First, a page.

Before his inauguration, President Donald Trump raged about how the US Air Force's program to replace its two aging VC-25A aircraft—the heavily modified 747-200 aircraft known as Air Force One when in service—was too expensive. Via Twitter, he declared that the cost of the program was out of control and said, "Cancel order!"
But the Air Force has pressed on with its plans to purchase two newer 747-8 aircraft to replace the existing presidential transports, for good reason: the VC-25As currently in service have been flying since the George H.W. Bush administration. Fortunately, the Air Force has managed to find a way to save on the $386.8 million price tag for each of the two 747-8s needed—with a little help from Russia.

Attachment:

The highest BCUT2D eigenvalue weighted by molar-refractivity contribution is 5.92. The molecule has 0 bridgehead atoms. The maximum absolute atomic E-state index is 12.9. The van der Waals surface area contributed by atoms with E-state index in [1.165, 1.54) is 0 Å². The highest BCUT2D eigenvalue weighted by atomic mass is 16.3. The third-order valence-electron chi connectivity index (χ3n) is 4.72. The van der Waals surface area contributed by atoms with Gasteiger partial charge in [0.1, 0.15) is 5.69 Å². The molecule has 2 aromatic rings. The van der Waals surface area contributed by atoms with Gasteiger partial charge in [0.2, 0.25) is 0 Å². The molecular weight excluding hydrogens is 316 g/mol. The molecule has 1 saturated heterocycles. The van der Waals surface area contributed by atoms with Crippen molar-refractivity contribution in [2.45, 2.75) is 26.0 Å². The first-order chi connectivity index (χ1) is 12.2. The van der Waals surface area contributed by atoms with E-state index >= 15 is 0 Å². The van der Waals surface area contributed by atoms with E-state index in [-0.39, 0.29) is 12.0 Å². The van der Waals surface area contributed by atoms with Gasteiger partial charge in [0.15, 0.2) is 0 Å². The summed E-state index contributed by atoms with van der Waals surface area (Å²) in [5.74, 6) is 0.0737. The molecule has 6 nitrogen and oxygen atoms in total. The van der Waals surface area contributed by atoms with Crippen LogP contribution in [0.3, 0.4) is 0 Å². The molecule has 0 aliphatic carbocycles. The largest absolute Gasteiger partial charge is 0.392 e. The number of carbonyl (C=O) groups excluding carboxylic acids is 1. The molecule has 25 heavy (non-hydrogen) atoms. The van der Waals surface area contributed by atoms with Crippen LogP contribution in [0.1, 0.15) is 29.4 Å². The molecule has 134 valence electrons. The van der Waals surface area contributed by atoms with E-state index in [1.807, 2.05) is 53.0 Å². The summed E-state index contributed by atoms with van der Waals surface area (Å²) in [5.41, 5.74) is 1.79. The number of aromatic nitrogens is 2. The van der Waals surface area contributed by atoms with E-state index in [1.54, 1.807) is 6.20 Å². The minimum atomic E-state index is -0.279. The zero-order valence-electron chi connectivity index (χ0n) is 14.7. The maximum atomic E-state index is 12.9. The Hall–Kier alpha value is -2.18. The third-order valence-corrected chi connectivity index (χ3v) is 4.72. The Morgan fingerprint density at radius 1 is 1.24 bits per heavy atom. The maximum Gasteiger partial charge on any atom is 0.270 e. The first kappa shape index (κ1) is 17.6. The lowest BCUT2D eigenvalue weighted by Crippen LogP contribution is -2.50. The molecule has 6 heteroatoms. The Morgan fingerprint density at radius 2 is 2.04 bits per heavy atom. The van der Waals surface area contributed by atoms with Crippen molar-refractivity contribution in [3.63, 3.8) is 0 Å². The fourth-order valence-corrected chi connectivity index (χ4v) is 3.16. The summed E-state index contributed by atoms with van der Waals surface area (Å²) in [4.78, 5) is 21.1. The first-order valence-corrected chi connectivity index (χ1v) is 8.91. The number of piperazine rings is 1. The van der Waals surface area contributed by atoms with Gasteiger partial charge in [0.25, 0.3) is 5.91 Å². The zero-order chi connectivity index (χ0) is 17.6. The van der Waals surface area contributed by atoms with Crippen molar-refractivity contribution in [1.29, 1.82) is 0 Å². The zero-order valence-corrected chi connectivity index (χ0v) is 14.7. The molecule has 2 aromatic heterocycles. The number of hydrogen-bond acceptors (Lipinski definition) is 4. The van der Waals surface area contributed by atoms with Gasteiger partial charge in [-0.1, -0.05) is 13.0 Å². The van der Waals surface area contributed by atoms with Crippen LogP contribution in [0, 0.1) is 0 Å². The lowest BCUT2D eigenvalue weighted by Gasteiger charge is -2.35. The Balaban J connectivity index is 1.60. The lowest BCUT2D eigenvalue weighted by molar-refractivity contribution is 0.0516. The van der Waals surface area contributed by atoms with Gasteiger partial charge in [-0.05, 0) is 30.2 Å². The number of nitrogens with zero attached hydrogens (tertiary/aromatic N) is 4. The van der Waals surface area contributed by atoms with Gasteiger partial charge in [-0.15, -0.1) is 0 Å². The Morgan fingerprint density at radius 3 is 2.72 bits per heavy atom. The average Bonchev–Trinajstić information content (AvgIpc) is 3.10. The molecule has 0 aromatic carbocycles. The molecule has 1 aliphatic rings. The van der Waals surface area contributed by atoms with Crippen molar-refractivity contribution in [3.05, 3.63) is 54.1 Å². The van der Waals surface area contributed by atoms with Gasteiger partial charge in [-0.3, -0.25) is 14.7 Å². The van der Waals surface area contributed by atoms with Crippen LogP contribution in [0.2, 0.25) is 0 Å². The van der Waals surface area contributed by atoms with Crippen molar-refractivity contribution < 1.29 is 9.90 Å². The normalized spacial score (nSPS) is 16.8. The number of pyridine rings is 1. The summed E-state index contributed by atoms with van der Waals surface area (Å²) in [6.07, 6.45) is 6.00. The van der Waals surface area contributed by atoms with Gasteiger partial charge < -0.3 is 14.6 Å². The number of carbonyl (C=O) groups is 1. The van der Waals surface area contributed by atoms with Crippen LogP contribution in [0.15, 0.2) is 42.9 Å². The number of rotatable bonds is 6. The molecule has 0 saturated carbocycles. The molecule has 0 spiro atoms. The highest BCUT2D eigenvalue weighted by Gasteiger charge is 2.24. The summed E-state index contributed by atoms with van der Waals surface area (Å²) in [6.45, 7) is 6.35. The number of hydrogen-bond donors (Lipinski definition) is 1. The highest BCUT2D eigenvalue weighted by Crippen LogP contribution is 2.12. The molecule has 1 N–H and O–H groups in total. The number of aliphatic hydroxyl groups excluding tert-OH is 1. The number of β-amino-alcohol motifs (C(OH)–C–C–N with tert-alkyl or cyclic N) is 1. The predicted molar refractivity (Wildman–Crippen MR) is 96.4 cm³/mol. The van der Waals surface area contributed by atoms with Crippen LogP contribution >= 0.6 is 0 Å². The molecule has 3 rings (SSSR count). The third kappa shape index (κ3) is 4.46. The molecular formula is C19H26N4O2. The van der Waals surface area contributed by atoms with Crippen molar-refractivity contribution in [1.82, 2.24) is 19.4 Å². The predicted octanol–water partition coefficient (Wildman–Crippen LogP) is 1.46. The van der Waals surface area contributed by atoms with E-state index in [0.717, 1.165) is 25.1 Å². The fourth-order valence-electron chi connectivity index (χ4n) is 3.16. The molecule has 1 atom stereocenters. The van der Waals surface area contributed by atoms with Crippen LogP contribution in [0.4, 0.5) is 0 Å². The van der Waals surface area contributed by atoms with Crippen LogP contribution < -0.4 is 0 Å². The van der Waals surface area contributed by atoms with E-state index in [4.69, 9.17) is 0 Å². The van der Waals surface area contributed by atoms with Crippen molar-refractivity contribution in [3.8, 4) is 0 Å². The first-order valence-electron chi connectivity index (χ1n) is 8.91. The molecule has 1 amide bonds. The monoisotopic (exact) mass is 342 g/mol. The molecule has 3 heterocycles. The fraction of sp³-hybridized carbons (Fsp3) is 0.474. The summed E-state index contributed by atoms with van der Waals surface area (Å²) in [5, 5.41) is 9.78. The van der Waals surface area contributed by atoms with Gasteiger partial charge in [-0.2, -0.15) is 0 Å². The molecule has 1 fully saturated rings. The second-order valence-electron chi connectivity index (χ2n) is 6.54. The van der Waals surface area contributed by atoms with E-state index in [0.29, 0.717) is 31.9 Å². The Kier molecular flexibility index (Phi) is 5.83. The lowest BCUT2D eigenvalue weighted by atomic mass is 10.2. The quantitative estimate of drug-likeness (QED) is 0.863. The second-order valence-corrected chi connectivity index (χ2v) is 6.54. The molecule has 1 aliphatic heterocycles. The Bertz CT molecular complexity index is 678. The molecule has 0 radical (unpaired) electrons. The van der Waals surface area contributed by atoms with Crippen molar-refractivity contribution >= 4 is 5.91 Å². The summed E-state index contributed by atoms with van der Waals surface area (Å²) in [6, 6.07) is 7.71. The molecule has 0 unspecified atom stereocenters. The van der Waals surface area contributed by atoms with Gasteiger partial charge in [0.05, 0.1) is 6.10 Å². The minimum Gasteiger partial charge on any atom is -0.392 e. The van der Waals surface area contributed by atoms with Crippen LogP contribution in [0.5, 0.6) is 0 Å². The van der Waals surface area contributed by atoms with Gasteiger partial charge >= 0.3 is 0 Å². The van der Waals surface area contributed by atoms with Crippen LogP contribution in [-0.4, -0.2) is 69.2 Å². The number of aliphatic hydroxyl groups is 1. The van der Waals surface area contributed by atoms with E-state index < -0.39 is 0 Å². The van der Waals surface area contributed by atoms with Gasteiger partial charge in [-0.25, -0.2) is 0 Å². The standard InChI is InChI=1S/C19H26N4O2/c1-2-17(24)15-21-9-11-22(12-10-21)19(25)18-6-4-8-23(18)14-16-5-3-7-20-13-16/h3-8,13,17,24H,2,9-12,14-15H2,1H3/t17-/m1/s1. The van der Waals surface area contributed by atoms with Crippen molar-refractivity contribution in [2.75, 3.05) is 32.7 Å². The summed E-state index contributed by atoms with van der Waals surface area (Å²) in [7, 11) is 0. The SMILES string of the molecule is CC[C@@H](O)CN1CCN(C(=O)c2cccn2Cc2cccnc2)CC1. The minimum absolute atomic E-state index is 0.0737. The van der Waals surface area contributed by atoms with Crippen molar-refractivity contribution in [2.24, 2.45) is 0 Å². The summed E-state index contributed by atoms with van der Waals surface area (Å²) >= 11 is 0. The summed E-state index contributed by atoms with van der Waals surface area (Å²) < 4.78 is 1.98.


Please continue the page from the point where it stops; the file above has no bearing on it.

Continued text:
As Defense One's Marcus Weisberger reports, Boeing has two completed 747-8 aircraft that were ordered in 2013 by the Russian airline Transaero, which used to be Russia's second-largest air carrier. But Transaero went bankrupt two years after placing the order and making partial payment for the planes. Russia's Aeroflot acquired Transaero's operations, but the airline decided not to complete the purchase of the two 747s. That left Boeing stuck with two completed, flight-tested aircraft and no buyer. Five months ago, the planes were flown to a storage facility in the Mojave Desert to preserve them until Boeing could find someone to take them off its hands.
The Air Force came to the (somewhat delayed) rescue and is currently negotiating a deal for the aircraft. In a prepared statement, Air Force spokesperson Ann Stefanek told the press, "We're working through the final stages of coordination to purchase two commercial 747-8 aircraft and expect to award a contract soon."